The amazing thing is that it took decades to organize an elegant and simple enough study with enough power (statistical heft) to show that good ol’ aspirin could really make a difference.

And that it was “just” aspirin. Shows how far we have yet to go in building medical knowledge.

Dispensing Docs

An article in the NY Times sheds a little light in a dark corner of medicine, the world of workers’ compensation. In particular, it highlights a world of doctors that dispense drugs in their offices, which improves both patient satisfaction and profit$.

My office is slightly better organized than this…(and we don’t dispense drugs–samples or otherwise…).

Though fraudulent insurance claims are always easy headline-grabbers (see here for an example), the real world of workers’ comp is complex and not always so tailor-made for sound bites. [See here for a PBS counterargument stating that 98% of claims are legitimate.]

Add to this mix the medical industry’s role.

Doctors in practice loathe disability evaluations. They are time-consuming and require several pages of documentation. After more than a decade in practice, I still fear the repercussions of these assessments.

I’m inclined to want to advocate on behalf of my patients, especially when I know them and trust their stories. But:

  • What if the patient is malingering and I’m unable to ascertain that? That makes me feel as if I’m party to fraud.
  • What if the patient is truly disabled and my assessment fails to further their claim? That makes me a failed advocate.

Primary care doctors typically have no specialized training in conducting disability evaluations, and even less understanding of the byzantine world of workers’ compensation.

As a result, most insurance companies now make claimants get evaluated at specialized occupational medicine centers, where the practitioners know exactly what to test for and how to document it to the satisfaction of the insurance companies. Yet there are always unintended consequences to this.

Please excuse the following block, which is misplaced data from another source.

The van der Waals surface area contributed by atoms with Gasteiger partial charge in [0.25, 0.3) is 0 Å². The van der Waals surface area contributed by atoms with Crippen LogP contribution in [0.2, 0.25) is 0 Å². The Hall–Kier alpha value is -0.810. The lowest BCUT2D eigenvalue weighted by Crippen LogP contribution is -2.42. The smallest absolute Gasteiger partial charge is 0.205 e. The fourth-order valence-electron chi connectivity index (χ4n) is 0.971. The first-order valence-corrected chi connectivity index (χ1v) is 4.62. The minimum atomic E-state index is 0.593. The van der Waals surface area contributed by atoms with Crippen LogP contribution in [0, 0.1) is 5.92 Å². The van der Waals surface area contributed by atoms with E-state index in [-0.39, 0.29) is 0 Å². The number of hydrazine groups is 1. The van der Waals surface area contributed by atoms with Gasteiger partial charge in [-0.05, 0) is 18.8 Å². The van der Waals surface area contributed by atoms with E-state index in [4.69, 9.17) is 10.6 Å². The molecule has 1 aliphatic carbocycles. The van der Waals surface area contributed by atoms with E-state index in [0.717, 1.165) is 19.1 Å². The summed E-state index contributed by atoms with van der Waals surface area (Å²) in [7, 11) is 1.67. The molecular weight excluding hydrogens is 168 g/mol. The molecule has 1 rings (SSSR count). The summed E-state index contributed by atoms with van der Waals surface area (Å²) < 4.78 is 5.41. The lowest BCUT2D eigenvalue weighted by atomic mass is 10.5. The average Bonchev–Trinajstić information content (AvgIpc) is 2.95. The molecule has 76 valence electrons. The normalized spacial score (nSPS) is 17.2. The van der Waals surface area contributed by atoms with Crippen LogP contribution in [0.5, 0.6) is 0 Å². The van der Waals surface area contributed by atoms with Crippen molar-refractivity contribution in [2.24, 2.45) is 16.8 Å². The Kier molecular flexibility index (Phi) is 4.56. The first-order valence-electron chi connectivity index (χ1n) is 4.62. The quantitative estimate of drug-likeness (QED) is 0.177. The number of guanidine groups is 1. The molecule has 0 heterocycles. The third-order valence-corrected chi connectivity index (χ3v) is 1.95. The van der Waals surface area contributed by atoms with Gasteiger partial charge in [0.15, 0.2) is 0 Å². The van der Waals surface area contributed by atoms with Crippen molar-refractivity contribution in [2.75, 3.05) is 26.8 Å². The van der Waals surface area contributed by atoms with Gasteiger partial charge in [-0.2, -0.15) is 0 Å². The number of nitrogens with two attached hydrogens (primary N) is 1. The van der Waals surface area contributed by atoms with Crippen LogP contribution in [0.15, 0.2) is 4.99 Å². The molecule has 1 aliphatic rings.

One example, as pointed out in the Times article, is that private equity funds have invested in companies that package or distribute drugs to doctors’ offices. It seems that practices specializing in the business of workers’ comp are particularly suited to be recipients of this investment.

What could private equity be doing in this realm, you ask?

Let’s just say they’re not in it to carry on the traditions of Hippocrates; rather, they see a handsome profit opportunity.

Turns out that most states (43 of them) allow doctors to dispense drugs, and in addition set their own prices on the medication. A handsome mark-up opportunity is thus enabled!

Don’t the patients see through this price-gouging, you ask?

Here’s the rub: Most of the time, health insurance (particularly the company’s workers’ comp insurance) foots the bill. So the patients don’t care! They’re just happy to get medicine as soon as possible after having been evaluated. Besides, so what if the overcharging sticks it to the workplace in which the patient was injured?

Some states have recognized this naked profiteering for what it is. Amazingly, California and my home state of Oklahoma are two of the states that have passed laws forbidding the huge markups.

Let’s face it: When the governments of these two vastly different states are both calling out corruption, you can bet there’s something rotten in Denmark going on.